The Abode of His Holiness

It was raining icy daggers at five in the morning when I left Manali. I had asked the elderly owner of the guesthouse to call me a rickshaw but no one wanted to come up the mountain so early in the morning in such bad weather. He grudgingly agreed to take me in his own car, saving me from getting soaked and chilled.

Half an hour down the hill the bus driver (public bus, by the way!!) stopped for a cup of chai and to huddle around a fire for a few minutes in a place that resembled an exaggerated Glencoe — steep olive green and brown slopes and shafts of golden light glancing through the rain. After Kullu the landscape changed again, narrowing into a tight deep gorge with an impossibly green river at the bottom, white temples perched on its walls and swingy rope bridges every mile or two. I tried taking pictures, but photographing out the window of a moving bus always ends in heartbreak: you’re on the wrong side, there’s a tree in the way, etc.

Around two I changed buses in Palampur, a regional hub that has little to recommend it in terms of town but everything in setting: green high meadows with tall white mountains behind. The men hanging around at the station (and there are always lots of them — not sure if they’re actually employed or if they’re just there for fun) tried to shunt me onto the Dharamsala bus immediately, but my back and stomach rebelled. I thought I would leave the station and find somewhere safer to eat, but the only place I could find was arguably worse: full of flies, due to the obvious policy of sweeping table scraps onto the floor then never cleaning it. After a plate of greasy noodles I anxiously checked my watch for a few hours, but nothing happened.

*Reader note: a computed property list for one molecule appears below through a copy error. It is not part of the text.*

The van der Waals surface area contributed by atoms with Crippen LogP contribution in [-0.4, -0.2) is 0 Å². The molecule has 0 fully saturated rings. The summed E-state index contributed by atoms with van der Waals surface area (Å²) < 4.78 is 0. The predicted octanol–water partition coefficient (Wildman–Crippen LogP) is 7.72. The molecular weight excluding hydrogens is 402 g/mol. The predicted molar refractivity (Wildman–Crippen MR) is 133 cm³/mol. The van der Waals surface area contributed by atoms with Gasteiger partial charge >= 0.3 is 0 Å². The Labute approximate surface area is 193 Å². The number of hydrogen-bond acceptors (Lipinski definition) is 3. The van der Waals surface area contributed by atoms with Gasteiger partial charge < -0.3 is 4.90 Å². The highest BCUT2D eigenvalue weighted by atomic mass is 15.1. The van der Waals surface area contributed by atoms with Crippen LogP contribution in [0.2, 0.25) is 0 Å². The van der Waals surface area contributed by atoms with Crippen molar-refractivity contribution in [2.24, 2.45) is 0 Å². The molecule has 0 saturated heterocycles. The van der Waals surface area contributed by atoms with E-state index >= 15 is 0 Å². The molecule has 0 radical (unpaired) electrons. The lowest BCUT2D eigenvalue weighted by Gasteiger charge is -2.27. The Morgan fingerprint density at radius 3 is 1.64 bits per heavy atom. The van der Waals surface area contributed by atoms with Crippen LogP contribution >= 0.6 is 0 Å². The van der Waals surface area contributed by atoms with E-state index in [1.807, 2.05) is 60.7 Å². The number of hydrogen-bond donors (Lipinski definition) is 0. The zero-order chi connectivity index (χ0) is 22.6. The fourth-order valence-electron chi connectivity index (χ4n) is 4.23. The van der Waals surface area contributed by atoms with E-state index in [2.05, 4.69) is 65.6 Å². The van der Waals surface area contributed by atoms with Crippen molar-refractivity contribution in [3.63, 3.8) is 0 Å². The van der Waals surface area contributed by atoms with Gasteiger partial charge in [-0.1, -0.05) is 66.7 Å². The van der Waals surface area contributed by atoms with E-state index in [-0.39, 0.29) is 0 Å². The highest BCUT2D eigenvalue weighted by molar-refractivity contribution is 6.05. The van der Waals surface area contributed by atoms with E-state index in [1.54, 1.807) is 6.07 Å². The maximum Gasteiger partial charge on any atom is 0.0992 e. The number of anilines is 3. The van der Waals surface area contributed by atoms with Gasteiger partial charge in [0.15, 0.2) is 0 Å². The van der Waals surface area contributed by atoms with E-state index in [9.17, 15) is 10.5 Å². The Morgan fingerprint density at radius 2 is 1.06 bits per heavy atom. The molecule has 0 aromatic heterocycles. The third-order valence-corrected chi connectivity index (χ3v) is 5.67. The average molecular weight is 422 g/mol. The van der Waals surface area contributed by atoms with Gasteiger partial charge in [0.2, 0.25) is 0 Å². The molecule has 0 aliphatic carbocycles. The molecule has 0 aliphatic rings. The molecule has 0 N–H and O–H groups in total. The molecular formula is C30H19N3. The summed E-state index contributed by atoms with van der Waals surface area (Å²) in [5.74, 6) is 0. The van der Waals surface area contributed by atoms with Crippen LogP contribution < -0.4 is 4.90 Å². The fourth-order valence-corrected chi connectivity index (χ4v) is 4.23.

Another two hours to Dharamsala — local bus just as school let out, so loads of children — then onto a share jeep for the last leg. A share jeep sits in the bus station waiting for enough people to fill it, in this case twelve (and so crowded in the front that I wasn’t actually sure who was driving). Some hanger-on threw my backpack onto the roof but didn’t tie it down, so I spent the whole trip up the mountain obsessively craning my neck out the back window stressing about seeing my bag hurtle off – or worse, not seeing it.

Finally: McLeod Ganj, home of the Dalai Lama and his refugee followers, perched on steep foothills overlooking the Punjabi plains with a black and white wall of mountains backing it. The streets are filled with monks and nuns in burgandy robes and shaved heads and a whole lot of blissed-out-looking westerners. Haven’t seen this many dreadlocks since Goa.

That night I dreamt I was in a palace, all white marble, and looking for the toilet. When I found it, it was reachable only through an archway six inches off the floor; in order to get in you would have to scoot through on your back or stomach. Deep-seated emotional analysis? Or just related to how awful the bogs are here? At breakfast I sat next to an elderly German lady who was haranging her young aquaintances volubly: “Aren’t you cold? Where will you be able to wear those thick socks – they’re too big!” When she started in on her version of the world economy I tuned out. There doesn’t seem to be much point in my paying attention other than to know that it’s not the right time to go home.

My mother wrote to say that the Dalai Lama was in Berkely that same day. We must have gotten our wires crossed for him to be looking for me in my home town just as I had come to see him. I went to his temple anyway. There were fewer people than I had expected perambulating about the complex, prostrating themselves in front of the huge jeweled gold statues and turning the prayer wheels. There was a moving museum with photographs of Llasa before the Chinese invasion and some of the streams of refugees trudging over the mountains. There were thank-yous everywhere to the Indian government for having received them, especially at a time when it was not easy for it to do so. There was a huge bookshop filled with literature about Tibet and Buddhism and biographies of His Holiness (then, oddly, a shelf of Danielle Steels and Harry Potters). Posted everywhere around town were quotes from the Dalai Lama, the most conspicous of which being about his policy of forgiveness. I’ve been thinking about going to Tibet, though my back screams at the idea of traveling overland. Hopefully the Chinese government won’t find out that I’ve been to McLeod Gaj when it comes to issuing a visa…

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